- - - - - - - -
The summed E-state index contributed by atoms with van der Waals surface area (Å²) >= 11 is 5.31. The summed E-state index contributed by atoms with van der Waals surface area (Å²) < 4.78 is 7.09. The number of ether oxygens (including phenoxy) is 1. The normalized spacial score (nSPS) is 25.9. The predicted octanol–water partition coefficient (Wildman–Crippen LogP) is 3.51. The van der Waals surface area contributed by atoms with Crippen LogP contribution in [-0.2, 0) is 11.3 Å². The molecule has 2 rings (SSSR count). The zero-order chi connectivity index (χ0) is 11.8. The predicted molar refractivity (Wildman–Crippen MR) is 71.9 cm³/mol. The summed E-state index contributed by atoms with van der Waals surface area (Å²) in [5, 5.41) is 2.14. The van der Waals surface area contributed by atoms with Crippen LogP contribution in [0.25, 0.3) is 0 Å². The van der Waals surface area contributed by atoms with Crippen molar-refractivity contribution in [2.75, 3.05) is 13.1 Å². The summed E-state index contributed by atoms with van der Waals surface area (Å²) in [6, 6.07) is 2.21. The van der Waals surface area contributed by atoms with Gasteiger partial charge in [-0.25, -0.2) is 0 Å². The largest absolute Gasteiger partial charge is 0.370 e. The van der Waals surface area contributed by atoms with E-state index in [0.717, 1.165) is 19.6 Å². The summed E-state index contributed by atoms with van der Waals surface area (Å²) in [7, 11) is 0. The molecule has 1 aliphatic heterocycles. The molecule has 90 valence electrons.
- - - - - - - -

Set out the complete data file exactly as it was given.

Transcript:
The summed E-state index contributed by atoms with van der Waals surface area (Å²) >= 11 is 5.31. The summed E-state index contributed by atoms with van der Waals surface area (Å²) < 4.78 is 7.09. The number of ether oxygens (including phenoxy) is 1. The normalized spacial score (nSPS) is 25.9. The predicted octanol–water partition coefficient (Wildman–Crippen LogP) is 3.51. The van der Waals surface area contributed by atoms with Crippen LogP contribution in [-0.2, 0) is 11.3 Å². The molecule has 2 rings (SSSR count). The zero-order chi connectivity index (χ0) is 11.8. The predicted molar refractivity (Wildman–Crippen MR) is 71.9 cm³/mol. The summed E-state index contributed by atoms with van der Waals surface area (Å²) in [5, 5.41) is 2.14. The van der Waals surface area contributed by atoms with Crippen LogP contribution in [0.25, 0.3) is 0 Å². The van der Waals surface area contributed by atoms with Crippen molar-refractivity contribution in [2.75, 3.05) is 13.1 Å². The summed E-state index contributed by atoms with van der Waals surface area (Å²) in [6, 6.07) is 2.21. The van der Waals surface area contributed by atoms with Gasteiger partial charge in [-0.25, -0.2) is 0 Å². The largest absolute Gasteiger partial charge is 0.370 e. The van der Waals surface area contributed by atoms with E-state index in [0.717, 1.165) is 19.6 Å². The summed E-state index contributed by atoms with van der Waals surface area (Å²) in [7, 11) is 0. The molecule has 1 aliphatic heterocycles. The molecule has 90 valence electrons.